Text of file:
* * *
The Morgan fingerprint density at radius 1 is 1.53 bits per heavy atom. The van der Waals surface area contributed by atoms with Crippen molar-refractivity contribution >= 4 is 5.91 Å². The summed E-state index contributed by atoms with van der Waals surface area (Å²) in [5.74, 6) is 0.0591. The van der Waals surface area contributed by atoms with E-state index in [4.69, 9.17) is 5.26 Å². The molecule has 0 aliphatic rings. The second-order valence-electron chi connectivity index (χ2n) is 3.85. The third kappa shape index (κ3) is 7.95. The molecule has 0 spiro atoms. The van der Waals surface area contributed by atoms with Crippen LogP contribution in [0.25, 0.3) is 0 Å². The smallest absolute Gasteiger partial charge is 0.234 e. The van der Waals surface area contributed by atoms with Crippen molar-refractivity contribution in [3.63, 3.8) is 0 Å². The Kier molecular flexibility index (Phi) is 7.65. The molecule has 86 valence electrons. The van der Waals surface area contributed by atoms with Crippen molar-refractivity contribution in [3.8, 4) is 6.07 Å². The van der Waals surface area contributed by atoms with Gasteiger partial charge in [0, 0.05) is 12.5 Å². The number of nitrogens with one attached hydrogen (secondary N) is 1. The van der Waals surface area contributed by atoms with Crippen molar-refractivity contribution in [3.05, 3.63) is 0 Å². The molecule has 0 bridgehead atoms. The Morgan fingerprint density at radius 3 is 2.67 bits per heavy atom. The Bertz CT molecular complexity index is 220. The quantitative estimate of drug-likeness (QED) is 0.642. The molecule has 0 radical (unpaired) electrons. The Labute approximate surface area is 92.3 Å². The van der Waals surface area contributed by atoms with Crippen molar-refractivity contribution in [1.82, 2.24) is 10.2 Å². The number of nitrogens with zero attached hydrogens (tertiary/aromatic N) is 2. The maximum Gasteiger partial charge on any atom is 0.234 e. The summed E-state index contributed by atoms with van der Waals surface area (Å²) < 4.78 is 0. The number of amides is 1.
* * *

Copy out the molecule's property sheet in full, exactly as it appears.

The Morgan fingerprint density at radius 1 is 1.53 bits per heavy atom. The van der Waals surface area contributed by atoms with Crippen molar-refractivity contribution >= 4 is 5.91 Å². The summed E-state index contributed by atoms with van der Waals surface area (Å²) in [5.74, 6) is 0.0591. The van der Waals surface area contributed by atoms with E-state index in [4.69, 9.17) is 5.26 Å². The molecule has 0 aliphatic rings. The second-order valence-electron chi connectivity index (χ2n) is 3.85. The third kappa shape index (κ3) is 7.95. The molecule has 0 spiro atoms. The van der Waals surface area contributed by atoms with Crippen LogP contribution in [0.25, 0.3) is 0 Å². The smallest absolute Gasteiger partial charge is 0.234 e. The van der Waals surface area contributed by atoms with Crippen molar-refractivity contribution in [3.63, 3.8) is 0 Å². The Kier molecular flexibility index (Phi) is 7.65. The molecule has 86 valence electrons. The van der Waals surface area contributed by atoms with Crippen molar-refractivity contribution in [3.8, 4) is 6.07 Å². The van der Waals surface area contributed by atoms with Gasteiger partial charge in [0, 0.05) is 12.5 Å². The number of nitrogens with one attached hydrogen (secondary N) is 1. The van der Waals surface area contributed by atoms with Crippen molar-refractivity contribution in [3.05, 3.63) is 0 Å². The molecule has 0 bridgehead atoms. The Morgan fingerprint density at radius 3 is 2.67 bits per heavy atom. The Bertz CT molecular complexity index is 220. The quantitative estimate of drug-likeness (QED) is 0.642. The molecule has 0 radical (unpaired) electrons. The Labute approximate surface area is 92.3 Å². The van der Waals surface area contributed by atoms with Crippen molar-refractivity contribution in [1.82, 2.24) is 10.2 Å². The number of nitrogens with zero attached hydrogens (tertiary/aromatic N) is 2. The maximum Gasteiger partial charge on any atom is 0.234 e. The summed E-state index contributed by atoms with van der Waals surface area (Å²) < 4.78 is 0. The number of amides is 1.